- Historic Sites
“here In Nevada A Terrible Crime …”
June 1970 | Volume 21, Issue 4
Altogether, the water diverted from the Truckee to the project serves about 1,025 farms on which dwell approximately 5,800 people. The farmers produce mainly alfalfa and hay for cattle; some barley, wheat, and other grains; corn silage; and a small amount of vegetables and fruits, including potatoes and melons. In the winter thousands of cattle and sheep are brought in from the ranges to be fattened for market. In addition, some farmers maintain dairy herds, raise turkeys and other poultry, and keep bees. Most of the people, typically industrious, middle-income farm families, live on the lands of the project, but many who own uneconomic one- and two-acre lots with water rights lease their land to bigger operators and live in Fallen. The latter, with a population close to three thousand, is the principal shopping and marketing town on the project and, except for a garish gambling casino, might, with its wide streets and easy, friendly pace, pass for any county seat in the agricultural West.
The average gross crop value of the Newlands Project amounts to no more than $4,500,000 per year, and from 1909 until 1965 the value of all crops produced during those fifty-six years totalled only $104,500,000. These figures assume significance when matched as achievements of “progress” against what is being denied to the Indians. If the decline of the lake were halted and recreational facilities built on its shores, for instance, it is estimated that recreational income at the lake would soon exceed the annual crop value of the irrigation project and that within fifteen years this income would increase to more than three times the annual value of the project.
Most people on the project are not unsympathetic to the plight of Pyramid Lake, but they argue bitterly that they and their families have long since acquired legal rights to the water, and it is just too bad if there is not enough in the Truckee for the lake as well. One of the largest landowners on the project, Carl F. Dodge, a Nevada state senator whose 1,400 acres have been owned by his family for fifty years, reflects the attitude of many. If the water is more valuable for the purpose of keeping Pyramid Lake alive than for keeping the project’s farms fertile, Dodge said, “then let them buy the water rights and take them over. All I can say about it is if they feel that way, money talks.”
No one, as yet anyhow, believes that such a course is economically or, in Nevada, politically practicable. Ranchers and farmers form a powerful element in the state’s political life, and with few areas in Nevada able to support agriculture, it is a safe bet that the state would vigorously resist permitting one of its biggest and richest agricultural districts to return to desert. Moreover, the farms are no longer the only users of the project’s water. Through the years, “tailwater” draining off the farms built up previously existing marshes in the adjoining desert. Like Pyramid Lake, these became the habitat of large flocks of ducks and other waterfowl and attracted gun clubs. At the same time, other waste water created a partly irrigated pasture, which farmers of the project put to use as a common grazing ground. In 1948 the Department of the Interior’s Fish and Wildlife Service made a pact with the irrigators on the Newlands Project and Nevada’s Fish and Game Commission. Out of the waterfowl marshlands were created the Stillwater Wildlife Management area (a public shooting ground) and the Stillwater National Wildlife Refuge (a protected area), and the Interior Department also agreed to develop and improve the pasture. Once established, both the wildlife area and the pasture became recognized “users” of Truckee water. The effect up to now, therefore, has been to provide water for Stillwater ducks and project cows, while continuing to deny it to the Indians and Pyramid Lake. And in still another development a large storage reservoir built on the project has begun to thrive as a recreational center. The very water diverted away from the Indians’ lake is now being used by whites for recreation on an artificial lake less than thirty-five miles away.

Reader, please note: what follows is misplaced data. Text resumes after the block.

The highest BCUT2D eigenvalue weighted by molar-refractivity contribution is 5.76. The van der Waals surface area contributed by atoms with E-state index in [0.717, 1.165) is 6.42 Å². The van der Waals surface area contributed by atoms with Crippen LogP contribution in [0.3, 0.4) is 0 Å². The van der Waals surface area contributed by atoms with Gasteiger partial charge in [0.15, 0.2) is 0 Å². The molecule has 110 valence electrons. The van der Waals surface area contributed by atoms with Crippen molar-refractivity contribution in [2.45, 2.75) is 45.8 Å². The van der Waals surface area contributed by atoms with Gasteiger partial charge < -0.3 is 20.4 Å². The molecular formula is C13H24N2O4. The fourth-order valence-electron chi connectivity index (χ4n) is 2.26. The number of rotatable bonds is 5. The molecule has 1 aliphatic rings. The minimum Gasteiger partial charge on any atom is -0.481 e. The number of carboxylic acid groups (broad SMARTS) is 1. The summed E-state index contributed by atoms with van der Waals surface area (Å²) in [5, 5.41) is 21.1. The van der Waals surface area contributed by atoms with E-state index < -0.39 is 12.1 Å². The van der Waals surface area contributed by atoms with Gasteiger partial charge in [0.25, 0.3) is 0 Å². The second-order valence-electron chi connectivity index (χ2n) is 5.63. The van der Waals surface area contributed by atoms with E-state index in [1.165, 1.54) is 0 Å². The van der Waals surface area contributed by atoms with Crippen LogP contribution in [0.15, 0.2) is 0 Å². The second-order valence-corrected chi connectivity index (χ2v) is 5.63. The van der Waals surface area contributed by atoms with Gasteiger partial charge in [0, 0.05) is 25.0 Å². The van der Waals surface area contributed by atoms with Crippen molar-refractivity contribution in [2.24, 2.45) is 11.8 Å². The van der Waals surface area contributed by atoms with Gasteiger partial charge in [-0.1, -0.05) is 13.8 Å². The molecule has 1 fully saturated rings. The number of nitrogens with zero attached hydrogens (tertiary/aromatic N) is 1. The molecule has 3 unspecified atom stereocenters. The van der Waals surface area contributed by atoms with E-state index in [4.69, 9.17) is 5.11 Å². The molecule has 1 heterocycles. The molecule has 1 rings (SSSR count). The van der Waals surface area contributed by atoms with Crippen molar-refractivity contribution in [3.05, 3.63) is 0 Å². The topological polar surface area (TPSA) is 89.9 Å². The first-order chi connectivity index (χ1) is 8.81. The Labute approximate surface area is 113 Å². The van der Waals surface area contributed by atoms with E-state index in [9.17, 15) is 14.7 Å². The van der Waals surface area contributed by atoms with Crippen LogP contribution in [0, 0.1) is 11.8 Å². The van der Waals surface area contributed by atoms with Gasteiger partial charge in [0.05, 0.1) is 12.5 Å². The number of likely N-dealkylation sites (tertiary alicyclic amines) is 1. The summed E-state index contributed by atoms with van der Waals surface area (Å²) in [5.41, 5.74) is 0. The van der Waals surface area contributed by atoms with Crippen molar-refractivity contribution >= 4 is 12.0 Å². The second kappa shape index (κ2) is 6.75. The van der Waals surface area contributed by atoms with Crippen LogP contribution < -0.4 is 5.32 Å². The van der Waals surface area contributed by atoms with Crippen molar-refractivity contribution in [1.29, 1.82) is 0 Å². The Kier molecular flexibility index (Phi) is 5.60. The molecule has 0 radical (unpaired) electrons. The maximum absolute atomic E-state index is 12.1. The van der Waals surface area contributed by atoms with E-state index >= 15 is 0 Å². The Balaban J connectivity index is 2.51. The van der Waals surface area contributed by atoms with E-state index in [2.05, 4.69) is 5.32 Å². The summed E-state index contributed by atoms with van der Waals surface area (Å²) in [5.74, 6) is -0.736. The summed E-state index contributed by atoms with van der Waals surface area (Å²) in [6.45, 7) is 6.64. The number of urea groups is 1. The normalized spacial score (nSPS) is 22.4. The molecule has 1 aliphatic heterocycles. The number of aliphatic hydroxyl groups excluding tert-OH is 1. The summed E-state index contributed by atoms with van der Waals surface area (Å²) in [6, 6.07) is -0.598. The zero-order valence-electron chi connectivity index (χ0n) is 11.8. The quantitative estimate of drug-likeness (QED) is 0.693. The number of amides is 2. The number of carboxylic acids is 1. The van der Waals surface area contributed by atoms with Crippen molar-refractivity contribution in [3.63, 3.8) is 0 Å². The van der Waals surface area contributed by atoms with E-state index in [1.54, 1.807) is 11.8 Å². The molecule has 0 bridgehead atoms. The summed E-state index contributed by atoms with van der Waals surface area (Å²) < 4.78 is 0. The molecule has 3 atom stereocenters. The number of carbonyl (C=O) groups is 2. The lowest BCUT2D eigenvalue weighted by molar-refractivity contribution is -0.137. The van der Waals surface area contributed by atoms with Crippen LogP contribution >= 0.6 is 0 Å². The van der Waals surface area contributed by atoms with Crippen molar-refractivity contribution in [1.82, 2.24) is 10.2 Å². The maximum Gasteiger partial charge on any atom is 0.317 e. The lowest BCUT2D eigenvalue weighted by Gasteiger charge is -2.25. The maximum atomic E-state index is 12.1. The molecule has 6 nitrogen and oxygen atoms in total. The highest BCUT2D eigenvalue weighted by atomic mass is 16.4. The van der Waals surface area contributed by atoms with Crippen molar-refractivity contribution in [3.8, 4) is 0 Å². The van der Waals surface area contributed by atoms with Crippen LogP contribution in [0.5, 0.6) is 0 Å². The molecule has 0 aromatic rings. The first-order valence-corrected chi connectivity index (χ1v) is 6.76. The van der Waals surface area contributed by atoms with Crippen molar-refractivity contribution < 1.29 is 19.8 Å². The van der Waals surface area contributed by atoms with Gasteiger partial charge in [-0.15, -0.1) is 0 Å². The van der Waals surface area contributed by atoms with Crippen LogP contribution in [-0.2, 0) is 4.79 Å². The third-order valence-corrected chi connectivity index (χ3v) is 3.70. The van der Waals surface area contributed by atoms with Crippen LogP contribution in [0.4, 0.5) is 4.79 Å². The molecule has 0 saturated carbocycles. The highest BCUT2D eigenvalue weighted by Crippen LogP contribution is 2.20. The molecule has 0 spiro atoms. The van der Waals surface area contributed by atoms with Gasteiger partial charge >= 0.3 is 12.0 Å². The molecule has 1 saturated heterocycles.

All of this must be reckoned with by the Indians in their late-hour attempt to save Pyramid Lake, and it is further complicated by non-Indian users of water upstream from the lake on both the Truckee and the Carson. The number of these users, including other farmers as well as domestic and industrial interests around Reno, has increased greatly since 1905, and not surprisingly their competitive claims to the limited supply of water have grown more complex. But the Paiutes’ determined fight is beginning to loom as an ominous threat to all non-Indian users—capable, perhaps, of unsettling many, if not all, of the established water rights on the two rivers. The result has been to increase white irritation with the Paiutes. Battle lines have been sharply defined, and added pressure has been brought on both the state government and the Bureau of Réclamation by the white farmers and ranchers to see to it that their water rights are safeguarded.